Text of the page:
Deflation is only bad for idiots who are in massive debt.

Fri, 04/04/2014 - 18:53 | 4626730 NOTaREALmerican
NOTaREALmerican's picture

Meaning, most people.

Fri, 04/04/2014 - 18:59 | 4626747 Beam Me Up Scotty
Beam Me Up Scotty's picture

Yup. And of corse, Uncle Sam.

And a lot of those " most people" are in massive debt due to piss poor decision making.

Fri, 04/04/2014 - 19:07 | 4626769 negative rates
negative rates's picture

The theory seems right, but the numbers just don't add up.

Fri, 04/04/2014 - 19:52 | 4626861 Kitler
Kitler's picture

Deflation is to fractional reserve banking what Muppet withdrawals are to Ponzi schemes.

Fri, 04/04/2014 - 20:17 | 4626915 Againstthelie
Againstthelie's picture

Wow.

Sat, 04/05/2014 - 02:38 | 4627569 All Risk No Reward
All Risk No Reward's picture

The ignorance is astounding...  no wonder the Rockefeller Foundation funded Mises...

1. People are in debt because they have to be in debt to have money.  Money **is** debt. Ruminate on this fact as long as it takes to understand.

2. Central bankers work for the debt pushers NOT the government.  BTW, so do the politicians.  The polititions are gutting this country because it is a Bankster agenda, not because they are stupid.  This process is accelerated because the people believe they are stupid and not evil.  Now that's stupid.

3. The Fed's decisions benefit the Banksters - you know the guys who OWN/CONTROL TRILLIONS IN CASH AND TRILLIONS IN DEBT PAPER.  Yeah, they are going to inflate their criminal, ill-gotten wealth away while bailing out the morons who allow them to inflect Debt Money Tyranny them.  Was Mises this dumb?

4. The government isn't paying down debt with cheaper dollars...  do some math...  the government is going into more debt...  the government's debt doubles, but monetary (as opposed to price) inflation is only a couple percent.  The math doesn't work - and the government doesn't control money, anyway.  Private sociopathic Banksters do - and no the government won't take it back because they are Bankster operatives.  If the government was actually sovereign, THEY'D RUN THE MONEY.  They aren't, so they don't.  Capiche?

5. The Bnaksters leverage up and inflate to make trillions for themselves.  When that exponential function breaks, they offload trillions in debt on the stupid people (society, not them - only stupid people think otherwise) and loot trillions in money and debt obligations they conjure out of nothing...  they get the money and the dumb*sses get the debt.  When that game ends, they will, very predictable, call in the debts, bust the economy (they are TBTF&Jail and the stupid people put up with it), spend their trillions in loot BUY UP ALMOST ALL THE REAL CHIT and then, AND ONLY THEN, will they consider driving money into the ground as they will then own much of the planet.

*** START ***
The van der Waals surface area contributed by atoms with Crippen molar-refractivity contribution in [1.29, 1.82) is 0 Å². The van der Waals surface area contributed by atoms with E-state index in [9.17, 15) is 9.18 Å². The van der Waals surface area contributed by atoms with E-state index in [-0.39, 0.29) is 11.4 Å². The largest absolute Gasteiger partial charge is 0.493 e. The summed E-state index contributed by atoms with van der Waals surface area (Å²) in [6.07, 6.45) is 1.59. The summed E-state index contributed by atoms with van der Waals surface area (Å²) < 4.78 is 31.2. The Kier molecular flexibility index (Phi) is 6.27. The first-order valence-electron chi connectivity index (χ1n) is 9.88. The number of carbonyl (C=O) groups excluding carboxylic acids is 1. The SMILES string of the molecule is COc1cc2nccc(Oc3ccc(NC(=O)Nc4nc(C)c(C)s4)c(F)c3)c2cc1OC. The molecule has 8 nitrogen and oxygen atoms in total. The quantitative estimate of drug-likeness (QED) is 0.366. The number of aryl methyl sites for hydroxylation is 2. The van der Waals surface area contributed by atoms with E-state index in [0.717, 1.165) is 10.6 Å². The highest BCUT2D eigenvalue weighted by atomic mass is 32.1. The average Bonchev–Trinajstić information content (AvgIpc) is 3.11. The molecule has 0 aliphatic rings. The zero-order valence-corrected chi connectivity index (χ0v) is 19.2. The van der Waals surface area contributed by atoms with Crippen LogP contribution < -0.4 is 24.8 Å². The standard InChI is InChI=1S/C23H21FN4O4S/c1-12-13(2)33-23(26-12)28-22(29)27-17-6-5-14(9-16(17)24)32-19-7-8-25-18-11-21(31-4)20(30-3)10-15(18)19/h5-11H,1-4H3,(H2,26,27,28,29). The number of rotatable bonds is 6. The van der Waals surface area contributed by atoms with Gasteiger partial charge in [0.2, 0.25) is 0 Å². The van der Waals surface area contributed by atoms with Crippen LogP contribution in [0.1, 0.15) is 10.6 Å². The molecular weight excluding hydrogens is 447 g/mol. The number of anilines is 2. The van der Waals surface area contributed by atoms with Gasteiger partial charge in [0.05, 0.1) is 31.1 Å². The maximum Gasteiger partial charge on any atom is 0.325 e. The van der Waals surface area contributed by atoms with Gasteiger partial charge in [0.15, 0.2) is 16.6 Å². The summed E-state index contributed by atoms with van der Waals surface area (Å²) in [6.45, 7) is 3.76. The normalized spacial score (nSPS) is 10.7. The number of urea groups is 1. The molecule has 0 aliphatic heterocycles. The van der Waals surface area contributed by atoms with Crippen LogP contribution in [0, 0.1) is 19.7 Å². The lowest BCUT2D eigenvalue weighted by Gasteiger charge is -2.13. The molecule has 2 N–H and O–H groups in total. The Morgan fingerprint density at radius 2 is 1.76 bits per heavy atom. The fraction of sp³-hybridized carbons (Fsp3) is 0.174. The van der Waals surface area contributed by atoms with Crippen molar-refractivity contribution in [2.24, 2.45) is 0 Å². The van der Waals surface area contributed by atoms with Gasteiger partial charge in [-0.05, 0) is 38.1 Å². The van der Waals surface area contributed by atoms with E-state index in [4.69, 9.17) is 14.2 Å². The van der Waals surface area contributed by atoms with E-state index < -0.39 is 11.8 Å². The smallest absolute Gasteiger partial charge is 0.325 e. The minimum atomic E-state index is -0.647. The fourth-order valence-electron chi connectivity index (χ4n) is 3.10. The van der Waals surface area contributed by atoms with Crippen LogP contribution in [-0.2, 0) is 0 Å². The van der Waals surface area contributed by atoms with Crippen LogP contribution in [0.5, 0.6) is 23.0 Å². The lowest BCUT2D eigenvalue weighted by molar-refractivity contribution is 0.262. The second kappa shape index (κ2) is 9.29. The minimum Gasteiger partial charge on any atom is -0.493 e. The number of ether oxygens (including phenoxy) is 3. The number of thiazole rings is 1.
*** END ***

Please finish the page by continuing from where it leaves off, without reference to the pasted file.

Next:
This is so elementary.

Sat, 04/05/2014 - 03:53 | 4627627 A Nanny Moose
A Nanny Moose's picture

Nice!

It's a shame that people don't stand in lines long during Satan Clause Season, to buy a Flat panel TV, iThingy, DSLR, or computer, or other electronic device, because they will be able to buy it for 20% off in January, or for half price the following Satan Clause Season.

This is not the underconsumption you are looking for. Keep moving along.

Fri, 04/04/2014 - 19:25 | 4626806 Gaius Frakkin' ...
Gaius Frakkin' Baltar's picture

Most are in debt because prices never go down; they are forced to buy inflated prices because they can't wait forever.

The whole point is to be a debt slave to the bankers. Why is this so hard to understand?

Fri, 04/04/2014 - 19:29 | 4626823 daveO
daveO's picture

Damn right! The ultimate goal is the same as Soviet Russia. It's just incremental slavery, instead of wholesale takeover. 

Fri, 04/04/2014 - 20:05 | 4626884 Beam Me Up Scotty
Beam Me Up Scotty's picture

Oh Baloney.  Lots of people make themselves debt slaves, not the bankers.  Have a kid at age 17?  DEBT SLAVE.  Buy too much house?? DEBT SLAVE.  Have 4 kids instead of 2?  DEBT SLAVE!!  Buy the brand new shiny red truck instead of one with 100k miles on it?  DEBT SLAVE!!  STill working at McDonalds at age 38?  DEBT SLAVE!!  Using your $5K credit limit on your credit card to buy ice cream?? DEBT SLAVE!! Who can afford to pay 18% (or more) interest for ice cream?

DO I NEED TO GO ON?  Most idiots are DEBT SLAVES because they make themselves DEBT SLAVES!!

Just another example of lazy assed 'Mericans blaming someone for their own shitty decisions.  I'm tired of it.

Fri, 04/04/2014 - 20:46 | 4626937 Beam Me Up Scotty
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Love down arrows and no rebuttals.  You idiots know I am right.  Lots of people waste lots of dollars on lots of shit.  And if they didn't they wouldn't be in debt, or wouldn't be in debt as bad as they currently are.  The truth hurts sometimes.

To those of you who have made piss poor decisions......piss off.  I am not your parent.  I'm not helping you when TSHTF.  You are the future zombies of america.

Fri, 04/04/2014 - 21:18 | 4627063 Gaius Frakkin' ...
Gaius Frakkin' Baltar's picture

The system is devised SO that you are a debt slave from day one, regardless of whether you're an idiot or not. How many people are able to pay, in full, for their house, car, education, and healthcare? Please tell us how you save(d) for these things with rampant inflation.